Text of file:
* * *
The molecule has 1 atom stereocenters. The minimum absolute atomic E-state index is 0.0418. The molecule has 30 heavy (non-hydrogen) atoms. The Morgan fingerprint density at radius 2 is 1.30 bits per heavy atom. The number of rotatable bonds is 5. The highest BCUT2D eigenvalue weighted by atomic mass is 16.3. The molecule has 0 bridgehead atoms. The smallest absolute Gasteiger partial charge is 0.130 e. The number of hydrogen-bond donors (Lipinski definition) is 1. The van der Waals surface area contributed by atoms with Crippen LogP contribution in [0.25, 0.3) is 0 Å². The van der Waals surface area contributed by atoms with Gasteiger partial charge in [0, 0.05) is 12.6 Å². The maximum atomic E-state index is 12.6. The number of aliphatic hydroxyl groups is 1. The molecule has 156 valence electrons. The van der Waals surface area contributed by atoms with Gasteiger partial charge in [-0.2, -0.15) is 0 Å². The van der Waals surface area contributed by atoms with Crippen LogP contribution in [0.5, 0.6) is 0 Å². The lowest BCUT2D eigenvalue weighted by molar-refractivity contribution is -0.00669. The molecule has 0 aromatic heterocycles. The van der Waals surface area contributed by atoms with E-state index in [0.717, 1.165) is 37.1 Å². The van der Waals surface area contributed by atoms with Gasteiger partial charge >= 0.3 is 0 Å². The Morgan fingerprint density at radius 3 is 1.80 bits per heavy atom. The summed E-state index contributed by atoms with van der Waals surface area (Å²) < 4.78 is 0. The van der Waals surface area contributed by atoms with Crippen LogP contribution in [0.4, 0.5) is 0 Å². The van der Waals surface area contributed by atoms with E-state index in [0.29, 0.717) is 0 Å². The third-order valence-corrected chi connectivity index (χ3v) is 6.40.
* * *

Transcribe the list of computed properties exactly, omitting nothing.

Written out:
The molecule has 1 atom stereocenters. The minimum absolute atomic E-state index is 0.0418. The molecule has 30 heavy (non-hydrogen) atoms. The Morgan fingerprint density at radius 2 is 1.30 bits per heavy atom. The number of rotatable bonds is 5. The highest BCUT2D eigenvalue weighted by atomic mass is 16.3. The molecule has 0 bridgehead atoms. The smallest absolute Gasteiger partial charge is 0.130 e. The number of hydrogen-bond donors (Lipinski definition) is 1. The van der Waals surface area contributed by atoms with Crippen LogP contribution in [0.25, 0.3) is 0 Å². The van der Waals surface area contributed by atoms with Gasteiger partial charge in [0, 0.05) is 12.6 Å². The maximum atomic E-state index is 12.6. The number of aliphatic hydroxyl groups is 1. The molecule has 156 valence electrons. The van der Waals surface area contributed by atoms with Gasteiger partial charge in [-0.2, -0.15) is 0 Å². The van der Waals surface area contributed by atoms with Crippen LogP contribution in [0.5, 0.6) is 0 Å². The lowest BCUT2D eigenvalue weighted by molar-refractivity contribution is -0.00669. The molecule has 0 aromatic heterocycles. The van der Waals surface area contributed by atoms with E-state index in [0.717, 1.165) is 37.1 Å². The van der Waals surface area contributed by atoms with Gasteiger partial charge >= 0.3 is 0 Å². The Morgan fingerprint density at radius 3 is 1.80 bits per heavy atom. The summed E-state index contributed by atoms with van der Waals surface area (Å²) < 4.78 is 0. The van der Waals surface area contributed by atoms with Crippen LogP contribution in [0.4, 0.5) is 0 Å². The van der Waals surface area contributed by atoms with E-state index in [0.29, 0.717) is 0 Å². The third-order valence-corrected chi connectivity index (χ3v) is 6.40.